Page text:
Apples ★★★

Pandemics come in a handful of different varieties — some we accurately diagnose, and some we don’t even notice. A highly contagious outbreak of coronavirus (to pick a random example) leaves behind a trail of bodies that makes it rather easy for right-thinking people to recognize the disease for what it is. Other global health crises, however, can be harder to spot. The ones that poison our mental health. The ones that disguise themselves as progress. The ones that seduce us into forgetting who we are.

Set in an analog and uncertain version of the recent past (or perhaps in a parallel universe where the iPhone was never invented), Christos Nikou’s “Apples” begins in the midst of a slow-rolling plague that spreads mysteriously and leaves its victims with severe amnesia. Details are scant, but the crisis has been around long enough that people in Greece have learned to live around it; the healthy go about their normal business, while the sick are corralled into the “New Identity” program the government hosts at local hospitals and advertises on the radio in between Simon and Garfunkel songs.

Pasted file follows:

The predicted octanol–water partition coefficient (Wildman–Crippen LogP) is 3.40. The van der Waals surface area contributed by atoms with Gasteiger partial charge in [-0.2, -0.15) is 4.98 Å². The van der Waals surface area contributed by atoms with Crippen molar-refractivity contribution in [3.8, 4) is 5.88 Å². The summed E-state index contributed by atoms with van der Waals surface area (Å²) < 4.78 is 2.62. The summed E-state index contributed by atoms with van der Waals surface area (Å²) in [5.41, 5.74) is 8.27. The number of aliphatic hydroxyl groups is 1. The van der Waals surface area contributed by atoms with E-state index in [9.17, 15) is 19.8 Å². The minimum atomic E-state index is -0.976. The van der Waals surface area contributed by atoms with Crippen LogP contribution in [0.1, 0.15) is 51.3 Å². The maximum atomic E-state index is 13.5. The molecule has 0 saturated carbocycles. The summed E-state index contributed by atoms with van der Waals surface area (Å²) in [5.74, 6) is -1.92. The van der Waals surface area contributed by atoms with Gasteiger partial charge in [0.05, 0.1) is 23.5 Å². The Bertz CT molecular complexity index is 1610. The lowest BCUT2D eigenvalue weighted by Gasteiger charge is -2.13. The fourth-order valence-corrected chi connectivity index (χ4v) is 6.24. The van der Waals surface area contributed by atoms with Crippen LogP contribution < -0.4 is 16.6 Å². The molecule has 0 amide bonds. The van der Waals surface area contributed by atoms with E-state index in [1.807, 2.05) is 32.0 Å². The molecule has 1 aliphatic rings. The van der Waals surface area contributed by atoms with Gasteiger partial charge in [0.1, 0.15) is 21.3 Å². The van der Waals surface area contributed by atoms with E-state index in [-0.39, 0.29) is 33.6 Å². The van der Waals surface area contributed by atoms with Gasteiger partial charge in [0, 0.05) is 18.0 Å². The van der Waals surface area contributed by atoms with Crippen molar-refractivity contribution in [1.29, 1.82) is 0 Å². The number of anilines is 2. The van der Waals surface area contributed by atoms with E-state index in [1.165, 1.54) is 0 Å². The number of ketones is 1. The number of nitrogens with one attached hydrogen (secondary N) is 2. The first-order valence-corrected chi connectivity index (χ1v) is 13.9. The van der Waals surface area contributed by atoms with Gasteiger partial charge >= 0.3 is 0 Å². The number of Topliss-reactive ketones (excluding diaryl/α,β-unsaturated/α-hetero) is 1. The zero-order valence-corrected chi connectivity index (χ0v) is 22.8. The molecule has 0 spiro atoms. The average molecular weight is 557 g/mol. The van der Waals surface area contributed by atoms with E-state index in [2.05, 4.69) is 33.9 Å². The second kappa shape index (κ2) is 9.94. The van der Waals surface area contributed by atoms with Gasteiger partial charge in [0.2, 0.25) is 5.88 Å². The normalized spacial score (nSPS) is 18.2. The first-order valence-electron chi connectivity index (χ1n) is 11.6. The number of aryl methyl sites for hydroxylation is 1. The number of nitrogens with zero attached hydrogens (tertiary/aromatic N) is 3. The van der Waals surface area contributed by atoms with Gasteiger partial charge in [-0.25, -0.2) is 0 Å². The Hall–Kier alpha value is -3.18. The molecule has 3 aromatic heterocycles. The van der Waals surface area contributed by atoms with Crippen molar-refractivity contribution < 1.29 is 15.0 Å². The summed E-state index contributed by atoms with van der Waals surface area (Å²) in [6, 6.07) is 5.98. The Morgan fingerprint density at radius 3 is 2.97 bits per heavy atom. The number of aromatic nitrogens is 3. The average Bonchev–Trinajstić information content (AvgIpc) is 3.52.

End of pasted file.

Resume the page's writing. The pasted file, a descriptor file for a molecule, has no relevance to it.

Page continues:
It’s not as nefarious as it sounds. In fact, the Disturbed Memory Department is more humane than most Americans could imagine — it’s like a rehab for remembering. Or at least it would be if people could remember anything. Instead, “unclaimed” patients like Aris (Aris Servetalis) are tasked with building new identities, a process that involves following the bizarre instructions his doctors record for him on a cassette tape and taking Polaroids as proof that he followed through on each increasingly specific assignment. Ride a bike. Go to a costume party. Meet a girl in a bar, have sex with her in the bathroom, and then leave without saying goodbye.

If Nikou is never shy about following in Yorgos Lanthimos’ footsteps (the first-time helmer served as assistant director on “Dogtooth”), that signature deadpan strangeness only grows more pronounced as “Apples” starts to ripen. But this dry modern fable is softer and more delicate than “Alps,” “The Killing of a Sacred Deer,” and the rest of its unmistakable blood relatives. It’s hazy where Lanthimos’ work is razor-sharp; vague instead of violently literal. There’s even a twinkly music box-like score that wouldn’t be out of place in a Drake Doremus movie (composer The Boy gilding the images with string flourishes that sound like synapses fusing together).

But if Nikou’s debut seems poised to become the most opaque movie ever made about the mind-obliviating corruption of digital technology — less a screed than a gently urgent reminder to exercise our memories instead of outsourcing them to the cloud — the film, like it’s drifting hero, struggles to forge an identity of its own.